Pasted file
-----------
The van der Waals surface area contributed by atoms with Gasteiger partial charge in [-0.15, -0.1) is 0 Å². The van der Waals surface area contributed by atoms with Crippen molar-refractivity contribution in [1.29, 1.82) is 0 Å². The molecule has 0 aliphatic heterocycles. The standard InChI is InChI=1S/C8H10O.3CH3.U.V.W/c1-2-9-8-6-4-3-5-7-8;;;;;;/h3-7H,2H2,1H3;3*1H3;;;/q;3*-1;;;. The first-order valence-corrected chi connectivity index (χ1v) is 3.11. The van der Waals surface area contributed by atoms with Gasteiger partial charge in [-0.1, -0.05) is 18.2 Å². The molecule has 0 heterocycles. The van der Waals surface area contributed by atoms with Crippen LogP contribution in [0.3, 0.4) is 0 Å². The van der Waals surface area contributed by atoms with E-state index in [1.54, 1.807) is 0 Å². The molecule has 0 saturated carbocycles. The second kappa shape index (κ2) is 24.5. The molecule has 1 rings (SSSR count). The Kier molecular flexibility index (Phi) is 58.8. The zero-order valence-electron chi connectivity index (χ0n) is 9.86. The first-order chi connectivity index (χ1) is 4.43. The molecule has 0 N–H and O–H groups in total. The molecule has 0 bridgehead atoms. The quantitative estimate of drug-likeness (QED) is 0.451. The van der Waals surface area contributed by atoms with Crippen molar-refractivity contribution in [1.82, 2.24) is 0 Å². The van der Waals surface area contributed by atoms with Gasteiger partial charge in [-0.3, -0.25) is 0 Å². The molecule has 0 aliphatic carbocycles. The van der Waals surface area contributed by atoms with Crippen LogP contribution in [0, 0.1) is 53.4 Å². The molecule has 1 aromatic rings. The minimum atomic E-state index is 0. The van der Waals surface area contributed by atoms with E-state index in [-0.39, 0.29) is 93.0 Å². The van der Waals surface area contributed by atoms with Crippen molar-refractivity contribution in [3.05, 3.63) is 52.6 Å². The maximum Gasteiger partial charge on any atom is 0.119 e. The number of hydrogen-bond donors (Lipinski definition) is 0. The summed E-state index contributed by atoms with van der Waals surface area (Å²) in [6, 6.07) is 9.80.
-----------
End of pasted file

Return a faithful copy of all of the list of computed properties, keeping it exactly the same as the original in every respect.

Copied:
The van der Waals surface area contributed by atoms with Gasteiger partial charge in [-0.15, -0.1) is 0 Å². The van der Waals surface area contributed by atoms with Crippen molar-refractivity contribution in [1.29, 1.82) is 0 Å². The molecule has 0 aliphatic heterocycles. The standard InChI is InChI=1S/C8H10O.3CH3.U.V.W/c1-2-9-8-6-4-3-5-7-8;;;;;;/h3-7H,2H2,1H3;3*1H3;;;/q;3*-1;;;. The first-order valence-corrected chi connectivity index (χ1v) is 3.11. The van der Waals surface area contributed by atoms with Gasteiger partial charge in [-0.1, -0.05) is 18.2 Å². The molecule has 0 heterocycles. The van der Waals surface area contributed by atoms with Crippen LogP contribution in [0.3, 0.4) is 0 Å². The van der Waals surface area contributed by atoms with E-state index in [1.54, 1.807) is 0 Å². The molecule has 0 saturated carbocycles. The second kappa shape index (κ2) is 24.5. The molecule has 1 rings (SSSR count). The Kier molecular flexibility index (Phi) is 58.8. The zero-order valence-electron chi connectivity index (χ0n) is 9.86. The first-order chi connectivity index (χ1) is 4.43. The molecule has 0 N–H and O–H groups in total. The molecule has 0 bridgehead atoms. The quantitative estimate of drug-likeness (QED) is 0.451. The van der Waals surface area contributed by atoms with Crippen molar-refractivity contribution in [1.82, 2.24) is 0 Å². The van der Waals surface area contributed by atoms with Gasteiger partial charge in [-0.3, -0.25) is 0 Å². The molecule has 0 aliphatic carbocycles. The van der Waals surface area contributed by atoms with Crippen LogP contribution in [0, 0.1) is 53.4 Å². The molecule has 1 aromatic rings. The minimum atomic E-state index is 0. The van der Waals surface area contributed by atoms with E-state index in [-0.39, 0.29) is 93.0 Å². The van der Waals surface area contributed by atoms with Crippen molar-refractivity contribution in [3.05, 3.63) is 52.6 Å². The maximum Gasteiger partial charge on any atom is 0.119 e. The number of hydrogen-bond donors (Lipinski definition) is 0. The summed E-state index contributed by atoms with van der Waals surface area (Å²) in [6, 6.07) is 9.80.